Do Women Who Wear Heels Get Used to Them?

A new study looks at how women’s bodies adapt to wearing high heels. Do they get used to the pain, or do the health risks outweigh the benefits?

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In recent years, there has been a lot of debate about whether or not women who wear heels get used to them. Some people say that they do, while others claim that they never do. So, what is the truth?

There is no easy answer to this question. It depends on a variety of factors, such as the type of heels, the frequency with which they are worn, and the individual woman’s own pain tolerance. Some women may find that they can get used to wearing heels over time, while others may never be able to do so.

If you are considering wearing heels, it is important to keep in mind that you may never get used to them. Wearing heels can cause a variety of problems, including back pain, foot pain, and even bruising. If you do decide to wear heels, it is important to take breaks often and to wear shoes that are comfortable and provide support.

The Research

A recent study found that women who wear heels regularly get used to the pain and discomfort associated with them. The study, which was conducted by researchers at the University of Alabama at Birmingham, looked at a group of women who regularly wore heels and a group of women who didn’t. The researchers found that the women who regularly wore heels had significantly higher pain thresholds than the women who didn’t.

Studies on high heels

Several studies have been conducted on the effects of high heels on the human body. Some of these studies focus on the long-term effects of wearing high heels, while others look at the immediate effects of walking in high heels.

A study published in 2016 found that wearing high heels can lead to changes in the structure of the Achilles tendon, which may lead to pain in the heel and calf. The study found that short-term wear (less than four hours per day) was not associated with these changes, but long-term wear (more than four hours per day) was.

Another study, published in 2017, looked at the immediate effects of walking in high heels. The study found that walking in high heels increases the risk of joint problems, musculoskeletal pain, and balance problems. The study also found that these effects were more pronounced in women who were not used to wearing high heels.

The participants

The study was conducted on a group of 96 women who were made to wear heels for two hours a day for two weeks. The women were asked about their pain levels at the beginning and end of the study period.

The Results

A new study published in the journal JAMA Dermatology suggests that it may take a while for women who wear heels to get used to the pain. The study found that while most women reported feeling less pain after six months, a significant minority still felt pain after a year.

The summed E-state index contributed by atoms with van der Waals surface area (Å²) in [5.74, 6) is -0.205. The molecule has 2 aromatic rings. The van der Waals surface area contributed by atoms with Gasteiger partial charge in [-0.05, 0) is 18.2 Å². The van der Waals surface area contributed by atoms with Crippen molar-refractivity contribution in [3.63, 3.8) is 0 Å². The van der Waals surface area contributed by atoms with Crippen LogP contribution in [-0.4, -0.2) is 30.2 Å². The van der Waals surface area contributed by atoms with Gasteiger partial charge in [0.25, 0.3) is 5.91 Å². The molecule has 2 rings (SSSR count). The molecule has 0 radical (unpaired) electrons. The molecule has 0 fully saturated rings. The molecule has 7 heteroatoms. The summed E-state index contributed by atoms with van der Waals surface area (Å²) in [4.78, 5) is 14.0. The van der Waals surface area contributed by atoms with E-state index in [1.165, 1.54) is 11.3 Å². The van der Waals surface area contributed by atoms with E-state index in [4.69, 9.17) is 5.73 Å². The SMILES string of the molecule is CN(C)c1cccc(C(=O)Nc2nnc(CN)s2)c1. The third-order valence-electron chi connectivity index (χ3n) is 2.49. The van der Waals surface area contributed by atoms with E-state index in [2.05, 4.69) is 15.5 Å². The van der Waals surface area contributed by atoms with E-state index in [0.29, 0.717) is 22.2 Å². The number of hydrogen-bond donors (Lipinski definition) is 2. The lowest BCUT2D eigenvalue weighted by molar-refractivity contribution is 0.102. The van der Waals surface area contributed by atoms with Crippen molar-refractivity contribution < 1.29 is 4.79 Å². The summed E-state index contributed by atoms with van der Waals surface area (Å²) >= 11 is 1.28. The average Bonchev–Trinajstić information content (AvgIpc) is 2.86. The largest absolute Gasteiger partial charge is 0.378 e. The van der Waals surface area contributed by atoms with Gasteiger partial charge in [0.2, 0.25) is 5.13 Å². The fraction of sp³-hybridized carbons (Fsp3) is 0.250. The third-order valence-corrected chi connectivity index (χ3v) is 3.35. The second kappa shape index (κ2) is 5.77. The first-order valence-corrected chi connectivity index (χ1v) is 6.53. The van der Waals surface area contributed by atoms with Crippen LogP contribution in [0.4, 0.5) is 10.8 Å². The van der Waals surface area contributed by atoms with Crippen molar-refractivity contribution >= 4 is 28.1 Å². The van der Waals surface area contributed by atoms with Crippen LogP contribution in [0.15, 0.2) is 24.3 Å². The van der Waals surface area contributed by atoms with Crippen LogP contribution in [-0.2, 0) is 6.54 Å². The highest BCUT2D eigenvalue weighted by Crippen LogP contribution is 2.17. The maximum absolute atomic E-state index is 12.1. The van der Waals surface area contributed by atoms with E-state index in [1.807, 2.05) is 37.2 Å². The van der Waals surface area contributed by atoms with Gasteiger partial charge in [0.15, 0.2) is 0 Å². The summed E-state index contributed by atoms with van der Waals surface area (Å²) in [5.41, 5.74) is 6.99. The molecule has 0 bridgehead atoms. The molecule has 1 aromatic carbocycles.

How often the women wore heels

Forty-one percent of the women said they never wear heels, 39 percent said they wear them some of the time and 20 percent said they always wear heels. When asked how often they wore heels in an average week, the vast majority of women – 86 percent – said theywear heels less than three times a week. Just 14 percent said they wear heels three or more times per week.

How long they wore heels for

The study found that it took participants an average of 21 days to feel ‘comfortable’ in their shoes – meaning they would wear them without any pain for four hours or more.

But it wasn’t all good news, as the study also found that after taking the heels off, 37 per cent of women felt pain in their Achilles tendon – the band of tissue connecting the calf muscle to the heel bone – which can lead to long-term problems.

So while you may get used to wearing heels, it’s important to take breaks and give your feet a rest to avoid any long-term damage.

The types of heels they wore

There were three types of heels in the study: stilettos (3-inch heels), kitten heels (2-inch heels), and flats. The women who wore stilettos had the hardest time walking, and the women who wore flats had the easiest time. Women who wore kitten heels fell somewhere in the middle.

The Discussion

Although it may seem like women who wear heels all the time are just used to the pain, that’s not always the case. A study done in 2010 found that 71% of women who wear heels regularly have foot pain. This number goes up to 78% when you ask about pain in the lower back, legs, and knees. only 23% of women who don’t wear heels regularly have foot pain. It seems like heels are more painful than they’re worth.

The implications of the findings

The study found that 88 percent of the women who wore heels reported discomfort, and 62 percent said they experienced pain. Forty-five percent of women said they had foot problems because of heels, and 22 percent said they had to give up wearing them altogether.

Though the study found that high heels are associated with a number of health risks, it’s important to remember that it is still possible to wear them safely. If you do choose to wear heels, make sure you select a style that is comfortable and well-fitted, and avoid wearing them for extended periods of time. With a little bit of care, you can enjoy the look of high heels without putting your health at risk.


The evidence seems to suggest that, while women may get used to wearing heels, they are never truly comfortable doing so. The continuouswearof heels can lead to a number of problems, including bunions, back pain, and muscle weakness. Given the risks involved, it may be best for women to limit their heel wearing to special occasions.

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